Well blown and well plucked
The clarinetist, with a rich dynamic and a virtuoso range and the guitarist, equally engaged in the exchange offering a careful and supporting accompaniment, supplement each other in an exemplary way., With their cheerful charismatic approach, and their well-thought of explanations of the pieces they succeeded in creating a bridge with the audience.
(S. Wenger, “Berner Oberländer”)
Southern Warmth in Mid Winter
Gerrit Boeschoten & Daniel Jaun infect their audience with their rich repertoire on the one hand, on the other hand it was their differentiated and perfect interpretation that excited the audience. Both are virtuosi on the instruments, and both are masters in the art of playing together. The way in which their playing music together gives them joy was more than obvious for the whole Concert evening, and with their personal aura they created a wonderful atmosphere right from the beginning of the concert. Rarely played pieces, trouvailles so to say, were given new life by Gerrit Boeschoten and Daniel Jaun. This is a task that requires a lot of sensitivity and a love for the detail. The audience was grateful and their warm applause was proof of that appreciation.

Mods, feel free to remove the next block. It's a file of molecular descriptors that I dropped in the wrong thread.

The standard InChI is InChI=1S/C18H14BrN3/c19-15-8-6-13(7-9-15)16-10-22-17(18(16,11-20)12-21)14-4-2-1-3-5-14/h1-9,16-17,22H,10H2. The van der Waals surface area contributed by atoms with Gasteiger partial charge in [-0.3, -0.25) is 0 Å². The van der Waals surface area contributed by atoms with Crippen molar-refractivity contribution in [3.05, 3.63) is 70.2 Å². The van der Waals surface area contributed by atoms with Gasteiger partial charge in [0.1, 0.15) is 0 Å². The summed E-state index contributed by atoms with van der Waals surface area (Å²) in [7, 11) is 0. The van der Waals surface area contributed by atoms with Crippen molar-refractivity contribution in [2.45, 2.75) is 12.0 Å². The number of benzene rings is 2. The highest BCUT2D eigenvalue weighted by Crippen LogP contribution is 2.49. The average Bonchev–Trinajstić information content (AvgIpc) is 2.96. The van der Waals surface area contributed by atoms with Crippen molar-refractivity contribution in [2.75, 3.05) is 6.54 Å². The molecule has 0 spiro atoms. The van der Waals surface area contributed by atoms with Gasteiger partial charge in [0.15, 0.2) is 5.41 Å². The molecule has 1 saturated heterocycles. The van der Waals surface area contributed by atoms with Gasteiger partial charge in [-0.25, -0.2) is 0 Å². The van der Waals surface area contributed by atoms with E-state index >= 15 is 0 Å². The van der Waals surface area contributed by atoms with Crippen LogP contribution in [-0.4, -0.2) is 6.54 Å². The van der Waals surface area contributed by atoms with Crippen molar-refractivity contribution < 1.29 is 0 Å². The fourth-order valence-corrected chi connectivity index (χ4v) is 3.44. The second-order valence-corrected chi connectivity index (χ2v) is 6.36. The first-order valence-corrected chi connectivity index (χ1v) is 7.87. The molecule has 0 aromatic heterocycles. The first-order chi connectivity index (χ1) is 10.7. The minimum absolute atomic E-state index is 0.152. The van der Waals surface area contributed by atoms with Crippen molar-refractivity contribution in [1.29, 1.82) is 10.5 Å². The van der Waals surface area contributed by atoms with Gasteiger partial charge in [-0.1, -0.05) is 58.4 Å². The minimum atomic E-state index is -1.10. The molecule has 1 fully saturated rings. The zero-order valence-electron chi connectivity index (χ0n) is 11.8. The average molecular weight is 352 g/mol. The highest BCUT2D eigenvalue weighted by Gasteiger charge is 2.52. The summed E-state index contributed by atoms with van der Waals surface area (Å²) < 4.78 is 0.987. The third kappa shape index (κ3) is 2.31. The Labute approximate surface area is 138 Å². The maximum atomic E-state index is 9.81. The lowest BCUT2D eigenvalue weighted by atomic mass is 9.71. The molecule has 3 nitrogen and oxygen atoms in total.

(M. Baumann, “Echo von Grindelwald”)
Alphorns from the Italian bushes
Both musicians not only showed mastery of their instruments, but played together in a perfect harmony. The audience in the well-filled hall liked the program, and it rewarded the musicians with a well-deserved applause.
(L. Krull, Lippische Landeszeitung, Germany)
On tour with the Clarinet and the Guitar
In the serenade Op 16  for bassethorn and guitar a theme is skillfully developed  in a line of variations, in which the basset horn has been allotted a very effective role. Gerrit Boeschoten mastered these tasks in a very convincing way and in good ensemble playing with the guitarist. That the way of playing of both musicians, while exchanging impulses with superior lightness showed a well-adaptedness to each other, became once more apparent in the Klezmer sounds.
These mostly traditional tunes, but also a few new ones in the old style are characterized by a rousing vitality, in which  quieter, melancholy sounds are also embedded. The exciting music, played with lively imagination, met with a warm appreciation from the audience.
(A. Annen, “Berner Oberländer)